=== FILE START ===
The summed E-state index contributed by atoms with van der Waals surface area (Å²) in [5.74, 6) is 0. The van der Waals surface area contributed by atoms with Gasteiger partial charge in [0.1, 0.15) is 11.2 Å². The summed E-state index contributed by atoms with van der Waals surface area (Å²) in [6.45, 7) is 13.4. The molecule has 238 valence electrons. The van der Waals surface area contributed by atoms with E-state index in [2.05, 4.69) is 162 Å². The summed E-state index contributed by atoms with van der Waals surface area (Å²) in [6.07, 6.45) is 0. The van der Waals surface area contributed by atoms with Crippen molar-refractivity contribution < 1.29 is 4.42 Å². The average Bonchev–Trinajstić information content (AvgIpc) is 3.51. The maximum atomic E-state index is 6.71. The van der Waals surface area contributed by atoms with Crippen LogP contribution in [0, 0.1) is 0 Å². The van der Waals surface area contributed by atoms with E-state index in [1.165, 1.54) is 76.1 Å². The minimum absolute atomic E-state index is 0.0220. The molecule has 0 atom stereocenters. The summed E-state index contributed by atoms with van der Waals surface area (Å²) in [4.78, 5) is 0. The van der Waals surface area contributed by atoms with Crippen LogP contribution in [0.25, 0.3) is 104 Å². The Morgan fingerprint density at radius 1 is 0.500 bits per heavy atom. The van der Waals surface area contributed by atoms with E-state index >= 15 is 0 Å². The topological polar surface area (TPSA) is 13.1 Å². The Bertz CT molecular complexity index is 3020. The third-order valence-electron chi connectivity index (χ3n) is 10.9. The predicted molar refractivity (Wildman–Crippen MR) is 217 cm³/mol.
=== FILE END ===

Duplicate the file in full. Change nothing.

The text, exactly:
The summed E-state index contributed by atoms with van der Waals surface area (Å²) in [5.74, 6) is 0. The van der Waals surface area contributed by atoms with Gasteiger partial charge in [0.1, 0.15) is 11.2 Å². The summed E-state index contributed by atoms with van der Waals surface area (Å²) in [6.45, 7) is 13.4. The molecule has 238 valence electrons. The van der Waals surface area contributed by atoms with E-state index in [2.05, 4.69) is 162 Å². The summed E-state index contributed by atoms with van der Waals surface area (Å²) in [6.07, 6.45) is 0. The van der Waals surface area contributed by atoms with Crippen molar-refractivity contribution < 1.29 is 4.42 Å². The average Bonchev–Trinajstić information content (AvgIpc) is 3.51. The maximum atomic E-state index is 6.71. The van der Waals surface area contributed by atoms with Crippen LogP contribution in [0, 0.1) is 0 Å². The van der Waals surface area contributed by atoms with E-state index in [1.165, 1.54) is 76.1 Å². The minimum absolute atomic E-state index is 0.0220. The molecule has 0 atom stereocenters. The summed E-state index contributed by atoms with van der Waals surface area (Å²) in [4.78, 5) is 0. The van der Waals surface area contributed by atoms with Crippen LogP contribution in [0.25, 0.3) is 104 Å². The Morgan fingerprint density at radius 1 is 0.500 bits per heavy atom. The van der Waals surface area contributed by atoms with E-state index >= 15 is 0 Å². The topological polar surface area (TPSA) is 13.1 Å². The Bertz CT molecular complexity index is 3020. The third-order valence-electron chi connectivity index (χ3n) is 10.9. The predicted molar refractivity (Wildman–Crippen MR) is 217 cm³/mol.